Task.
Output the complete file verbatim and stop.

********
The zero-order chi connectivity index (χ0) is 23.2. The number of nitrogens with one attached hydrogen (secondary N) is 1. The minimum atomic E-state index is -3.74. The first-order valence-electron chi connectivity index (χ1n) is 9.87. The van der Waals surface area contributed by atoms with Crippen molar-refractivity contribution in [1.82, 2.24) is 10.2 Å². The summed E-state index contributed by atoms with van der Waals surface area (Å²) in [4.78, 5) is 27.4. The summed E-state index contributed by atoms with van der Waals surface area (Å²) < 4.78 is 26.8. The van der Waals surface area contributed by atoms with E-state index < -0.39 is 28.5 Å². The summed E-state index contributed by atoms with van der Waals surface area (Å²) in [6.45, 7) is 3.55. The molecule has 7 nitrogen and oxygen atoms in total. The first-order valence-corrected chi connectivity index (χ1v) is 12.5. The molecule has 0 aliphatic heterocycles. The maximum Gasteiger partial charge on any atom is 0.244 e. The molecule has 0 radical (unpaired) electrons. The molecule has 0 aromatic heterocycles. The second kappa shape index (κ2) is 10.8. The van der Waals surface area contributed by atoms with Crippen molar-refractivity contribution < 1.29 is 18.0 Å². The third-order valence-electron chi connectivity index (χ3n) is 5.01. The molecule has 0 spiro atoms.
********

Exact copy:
The zero-order chi connectivity index (χ0) is 23.2. The number of nitrogens with one attached hydrogen (secondary N) is 1. The minimum atomic E-state index is -3.74. The first-order valence-electron chi connectivity index (χ1n) is 9.87. The van der Waals surface area contributed by atoms with Crippen molar-refractivity contribution in [1.82, 2.24) is 10.2 Å². The summed E-state index contributed by atoms with van der Waals surface area (Å²) in [4.78, 5) is 27.4. The summed E-state index contributed by atoms with van der Waals surface area (Å²) < 4.78 is 26.8. The van der Waals surface area contributed by atoms with E-state index < -0.39 is 28.5 Å². The summed E-state index contributed by atoms with van der Waals surface area (Å²) in [6.45, 7) is 3.55. The molecule has 7 nitrogen and oxygen atoms in total. The first-order valence-corrected chi connectivity index (χ1v) is 12.5. The molecule has 0 aliphatic heterocycles. The maximum Gasteiger partial charge on any atom is 0.244 e. The molecule has 0 radical (unpaired) electrons. The molecule has 0 aromatic heterocycles. The second kappa shape index (κ2) is 10.8. The van der Waals surface area contributed by atoms with Crippen molar-refractivity contribution < 1.29 is 18.0 Å². The third-order valence-electron chi connectivity index (χ3n) is 5.01. The molecule has 0 spiro atoms.